Okay, so we’ll go ahead and assume that flaying an animal and taking its skin to make shoes and belts is a fairly obvious reason as to why leather sucks. Yes, it’s a tough, durable material that lasts. It has long been associated with the coolest of the cool, the James Deans (real) and Fanzis (fictional) of the world. But, then again, those were different times, times when gas-guzzling cars (with leather interior no doubt) were all the rage and pot roast was an ideal of healthy eating. Leather, then, is perhaps the pot roast of the clothing world.

For most of the Green Monsters perusing the web pages of One Green Planet, there probably isn’t much need for convincing on this matter: Animal hides belong on animals, not people. However, there are perhaps a few more reasons why leather sucks will be worth considering on the next shoe purchase. If avoiding leather is not for the animals, then maybe it can be for something else.

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1. Leather — So What if it is a By-Product of Meat Production?


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Generally, there is no label to tell us where leather comes from; however, it should not be overlooked that leather as a by-product of the meat industry would directly contribute to the mass environmental destruction associated with livestock production. The millions upon millions of shoes sold daily come from factory farms. Factory farming is detrimental to animal welfare, the environment, including air, ground and water pollution. The United Nations Food and Agriculture Organization (FAO) estimates that livestock production is responsible for 14.5 percent of global greenhouse gas emissions, while other organizations like the Worldwatch Institute have estimated it could be as much as 51 percent. If leather production further funds and justifies livestock production then it is also complicit in this enormous amount of greenhouse gas emissions – all the more reason not to support the industry.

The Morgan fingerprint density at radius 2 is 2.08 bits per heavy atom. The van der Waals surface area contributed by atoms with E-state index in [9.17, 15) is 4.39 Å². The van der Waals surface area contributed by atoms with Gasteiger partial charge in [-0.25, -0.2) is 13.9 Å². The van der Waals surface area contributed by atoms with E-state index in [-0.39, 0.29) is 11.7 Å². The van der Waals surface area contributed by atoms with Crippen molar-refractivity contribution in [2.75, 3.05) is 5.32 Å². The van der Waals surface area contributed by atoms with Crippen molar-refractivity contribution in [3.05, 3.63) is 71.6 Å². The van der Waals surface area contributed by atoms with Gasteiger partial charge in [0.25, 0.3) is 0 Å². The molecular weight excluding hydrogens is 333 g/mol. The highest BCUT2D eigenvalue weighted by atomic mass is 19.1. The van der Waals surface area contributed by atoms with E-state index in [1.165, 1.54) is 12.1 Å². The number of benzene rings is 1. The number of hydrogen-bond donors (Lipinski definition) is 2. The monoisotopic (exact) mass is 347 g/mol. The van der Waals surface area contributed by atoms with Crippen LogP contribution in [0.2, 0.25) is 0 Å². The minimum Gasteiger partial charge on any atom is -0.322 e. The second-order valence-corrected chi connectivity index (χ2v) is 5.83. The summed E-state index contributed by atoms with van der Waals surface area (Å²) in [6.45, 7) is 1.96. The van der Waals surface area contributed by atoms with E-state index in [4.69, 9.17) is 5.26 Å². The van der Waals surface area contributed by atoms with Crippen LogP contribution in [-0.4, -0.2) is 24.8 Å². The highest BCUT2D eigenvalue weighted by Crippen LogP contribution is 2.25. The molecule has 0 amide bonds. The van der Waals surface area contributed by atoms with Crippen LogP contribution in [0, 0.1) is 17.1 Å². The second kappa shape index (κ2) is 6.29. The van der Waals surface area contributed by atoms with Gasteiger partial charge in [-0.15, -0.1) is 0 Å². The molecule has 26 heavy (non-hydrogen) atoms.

2. Tanning — Even More Offensive and Harmful!

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If it’s not bad enough, the chemicals needed to produce it are considered top pollutants by the EPA. With a list of ingredients that includes the likes of formaldehyde and cyanide (and more), the fabrication of leather causes a deep scar on the face of earth. What’s more, who the hell wants to then put something soaked in those chemicals on their body?

3. Tough Material — Yes, on the Human Body.

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And, there you have it, anything that can so vehemently destroys the air, earth and water — all the things around us — will also be ill-suited to our bodies. Many of the chemicals used to process leather are carcinogenic and can affect wearers, yes, but most definitely workers in the factories, who are exposed to these chemicals on a much more regular basis. So, with animals and the environment already taking debilitating blows from the leather industry, we’ll have to go ahead and add people to the list of those damaged in the wake of making the next high-dollar handbag.

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4. What’s the Point, Then? We Don’t Even Need it.

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Finally, and perhaps the most head-shaking of them all, it’s not like we need leather. We can get dressed without it. We can stay warm without it. We can create tough, durable material without it. It’s not as if leather is exceedingly comfortable or irreplaceably beautiful, something so divine that it justifies the death of animals, the destruction of the planet, the crippling of people. There are so many alternatives, from vegan versions that provide similar texture to canvas to upcycled tires. As a conscious consumer, be mindful that some cruelty-free options are derived from petroleum-based plastics, primarily polyvinylchloride (PVC), which aren’t much better for the planet. As a more earth-friendly alternative, be on the lookout for faux-leather products that are made from 100 percent recycled materials, like the products made by Mat and Natt. If you’re really looking to minimize the impact of your clothing, however, it’s best to opt for eco-friendly fabrics in lieu of any form of leather or leather alternative (check out this post to learn more).

Leather has managed to incorporate so much of the world’s material needs, it’s comfortable to settle into using it as status quo. But, we don’t need it. It’s worse than just killing animals. It’s worse than just chemical pollution or harmful to humans. It is the combination of all these things that truly make this material an unnecessary evil.

Lead image source: Wikimedia Commons